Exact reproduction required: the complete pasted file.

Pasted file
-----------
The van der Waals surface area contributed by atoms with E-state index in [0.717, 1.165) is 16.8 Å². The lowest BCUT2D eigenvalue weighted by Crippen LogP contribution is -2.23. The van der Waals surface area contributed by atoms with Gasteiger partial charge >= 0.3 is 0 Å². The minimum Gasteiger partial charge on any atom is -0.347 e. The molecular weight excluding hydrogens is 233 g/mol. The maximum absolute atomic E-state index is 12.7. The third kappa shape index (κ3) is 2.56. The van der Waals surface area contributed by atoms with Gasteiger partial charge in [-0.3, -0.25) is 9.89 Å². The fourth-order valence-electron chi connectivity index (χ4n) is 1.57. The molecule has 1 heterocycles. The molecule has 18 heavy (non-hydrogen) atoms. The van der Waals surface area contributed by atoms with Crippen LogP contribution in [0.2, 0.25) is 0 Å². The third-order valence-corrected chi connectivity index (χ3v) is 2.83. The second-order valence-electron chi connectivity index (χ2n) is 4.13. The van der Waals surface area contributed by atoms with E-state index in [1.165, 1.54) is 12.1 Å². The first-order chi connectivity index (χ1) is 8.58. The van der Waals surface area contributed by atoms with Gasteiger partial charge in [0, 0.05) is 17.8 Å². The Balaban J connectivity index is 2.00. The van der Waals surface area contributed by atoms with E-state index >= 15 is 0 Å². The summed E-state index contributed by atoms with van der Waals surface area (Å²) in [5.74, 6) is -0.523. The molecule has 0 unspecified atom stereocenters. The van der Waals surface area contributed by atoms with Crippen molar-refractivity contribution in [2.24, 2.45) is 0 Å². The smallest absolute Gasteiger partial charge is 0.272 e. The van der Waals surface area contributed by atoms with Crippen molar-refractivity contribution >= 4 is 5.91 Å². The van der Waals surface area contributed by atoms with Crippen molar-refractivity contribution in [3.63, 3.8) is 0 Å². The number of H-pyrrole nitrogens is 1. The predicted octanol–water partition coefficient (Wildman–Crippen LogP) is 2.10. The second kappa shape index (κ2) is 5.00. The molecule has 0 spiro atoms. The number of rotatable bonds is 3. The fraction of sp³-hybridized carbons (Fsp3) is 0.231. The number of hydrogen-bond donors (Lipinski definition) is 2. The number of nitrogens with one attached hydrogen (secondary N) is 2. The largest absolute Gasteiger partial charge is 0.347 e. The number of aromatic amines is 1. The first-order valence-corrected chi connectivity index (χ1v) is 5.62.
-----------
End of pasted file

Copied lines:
The van der Waals surface area contributed by atoms with E-state index in [0.717, 1.165) is 16.8 Å². The lowest BCUT2D eigenvalue weighted by Crippen LogP contribution is -2.23. The van der Waals surface area contributed by atoms with Gasteiger partial charge >= 0.3 is 0 Å². The minimum Gasteiger partial charge on any atom is -0.347 e. The molecular weight excluding hydrogens is 233 g/mol. The maximum absolute atomic E-state index is 12.7. The third kappa shape index (κ3) is 2.56. The van der Waals surface area contributed by atoms with Gasteiger partial charge in [-0.3, -0.25) is 9.89 Å². The fourth-order valence-electron chi connectivity index (χ4n) is 1.57. The molecule has 1 heterocycles. The molecule has 18 heavy (non-hydrogen) atoms. The van der Waals surface area contributed by atoms with Crippen LogP contribution in [0.2, 0.25) is 0 Å². The third-order valence-corrected chi connectivity index (χ3v) is 2.83. The second-order valence-electron chi connectivity index (χ2n) is 4.13. The van der Waals surface area contributed by atoms with E-state index in [1.165, 1.54) is 12.1 Å². The first-order chi connectivity index (χ1) is 8.58. The van der Waals surface area contributed by atoms with Gasteiger partial charge in [0, 0.05) is 17.8 Å². The Balaban J connectivity index is 2.00. The van der Waals surface area contributed by atoms with E-state index >= 15 is 0 Å². The summed E-state index contributed by atoms with van der Waals surface area (Å²) in [5.74, 6) is -0.523. The molecule has 0 unspecified atom stereocenters. The van der Waals surface area contributed by atoms with Crippen molar-refractivity contribution in [2.24, 2.45) is 0 Å². The smallest absolute Gasteiger partial charge is 0.272 e. The van der Waals surface area contributed by atoms with Crippen molar-refractivity contribution >= 4 is 5.91 Å². The van der Waals surface area contributed by atoms with Crippen molar-refractivity contribution in [3.63, 3.8) is 0 Å². The number of H-pyrrole nitrogens is 1. The predicted octanol–water partition coefficient (Wildman–Crippen LogP) is 2.10. The second kappa shape index (κ2) is 5.00. The molecule has 0 spiro atoms. The number of rotatable bonds is 3. The fraction of sp³-hybridized carbons (Fsp3) is 0.231. The number of hydrogen-bond donors (Lipinski definition) is 2. The number of nitrogens with one attached hydrogen (secondary N) is 2. The largest absolute Gasteiger partial charge is 0.347 e. The number of aromatic amines is 1. The first-order valence-corrected chi connectivity index (χ1v) is 5.62.